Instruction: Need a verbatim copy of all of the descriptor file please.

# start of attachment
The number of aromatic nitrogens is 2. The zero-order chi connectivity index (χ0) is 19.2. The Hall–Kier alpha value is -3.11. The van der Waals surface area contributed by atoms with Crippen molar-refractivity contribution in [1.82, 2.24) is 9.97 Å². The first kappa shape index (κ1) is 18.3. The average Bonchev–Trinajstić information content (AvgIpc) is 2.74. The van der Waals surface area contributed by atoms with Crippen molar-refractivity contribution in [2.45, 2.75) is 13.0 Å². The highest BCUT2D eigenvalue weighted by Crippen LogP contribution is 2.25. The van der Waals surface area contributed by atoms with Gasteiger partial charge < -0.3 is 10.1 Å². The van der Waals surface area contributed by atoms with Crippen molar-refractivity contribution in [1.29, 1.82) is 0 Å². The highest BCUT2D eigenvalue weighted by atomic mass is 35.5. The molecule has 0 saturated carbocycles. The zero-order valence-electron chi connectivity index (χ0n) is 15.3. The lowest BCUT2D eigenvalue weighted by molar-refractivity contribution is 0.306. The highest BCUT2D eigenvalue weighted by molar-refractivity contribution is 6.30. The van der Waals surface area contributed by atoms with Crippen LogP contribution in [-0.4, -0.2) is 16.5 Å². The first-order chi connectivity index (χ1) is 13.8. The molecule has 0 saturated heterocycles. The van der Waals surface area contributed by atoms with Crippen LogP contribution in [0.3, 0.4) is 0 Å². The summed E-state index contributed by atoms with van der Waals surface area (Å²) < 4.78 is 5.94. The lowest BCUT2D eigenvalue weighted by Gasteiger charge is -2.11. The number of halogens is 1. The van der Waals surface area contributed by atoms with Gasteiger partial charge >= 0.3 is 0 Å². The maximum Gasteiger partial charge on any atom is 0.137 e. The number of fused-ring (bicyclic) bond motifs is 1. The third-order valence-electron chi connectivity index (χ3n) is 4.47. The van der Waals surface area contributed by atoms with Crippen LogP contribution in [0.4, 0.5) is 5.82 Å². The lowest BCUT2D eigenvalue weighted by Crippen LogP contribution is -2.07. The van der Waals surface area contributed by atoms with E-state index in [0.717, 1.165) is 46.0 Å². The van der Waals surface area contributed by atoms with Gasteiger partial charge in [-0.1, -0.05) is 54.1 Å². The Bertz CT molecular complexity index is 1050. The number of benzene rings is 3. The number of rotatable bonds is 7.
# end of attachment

The number of aromatic nitrogens is 2. The zero-order chi connectivity index (χ0) is 19.2. The Hall–Kier alpha value is -3.11. The van der Waals surface area contributed by atoms with Crippen molar-refractivity contribution in [1.82, 2.24) is 9.97 Å². The first kappa shape index (κ1) is 18.3. The average Bonchev–Trinajstić information content (AvgIpc) is 2.74. The van der Waals surface area contributed by atoms with Crippen molar-refractivity contribution in [2.45, 2.75) is 13.0 Å². The highest BCUT2D eigenvalue weighted by Crippen LogP contribution is 2.25. The van der Waals surface area contributed by atoms with Gasteiger partial charge < -0.3 is 10.1 Å². The van der Waals surface area contributed by atoms with Crippen molar-refractivity contribution in [1.29, 1.82) is 0 Å². The highest BCUT2D eigenvalue weighted by atomic mass is 35.5. The molecule has 0 saturated carbocycles. The zero-order valence-electron chi connectivity index (χ0n) is 15.3. The lowest BCUT2D eigenvalue weighted by molar-refractivity contribution is 0.306. The highest BCUT2D eigenvalue weighted by molar-refractivity contribution is 6.30. The van der Waals surface area contributed by atoms with Crippen LogP contribution in [-0.4, -0.2) is 16.5 Å². The first-order chi connectivity index (χ1) is 13.8. The molecule has 0 saturated heterocycles. The van der Waals surface area contributed by atoms with Crippen LogP contribution in [0.3, 0.4) is 0 Å². The summed E-state index contributed by atoms with van der Waals surface area (Å²) < 4.78 is 5.94. The lowest BCUT2D eigenvalue weighted by Gasteiger charge is -2.11. The number of halogens is 1. The van der Waals surface area contributed by atoms with Gasteiger partial charge >= 0.3 is 0 Å². The maximum Gasteiger partial charge on any atom is 0.137 e. The number of fused-ring (bicyclic) bond motifs is 1. The third-order valence-electron chi connectivity index (χ3n) is 4.47. The van der Waals surface area contributed by atoms with Crippen LogP contribution in [0.4, 0.5) is 5.82 Å². The lowest BCUT2D eigenvalue weighted by Crippen LogP contribution is -2.07. The van der Waals surface area contributed by atoms with E-state index in [0.717, 1.165) is 46.0 Å². The van der Waals surface area contributed by atoms with Gasteiger partial charge in [-0.1, -0.05) is 54.1 Å². The Bertz CT molecular complexity index is 1050. The number of benzene rings is 3. The number of rotatable bonds is 7.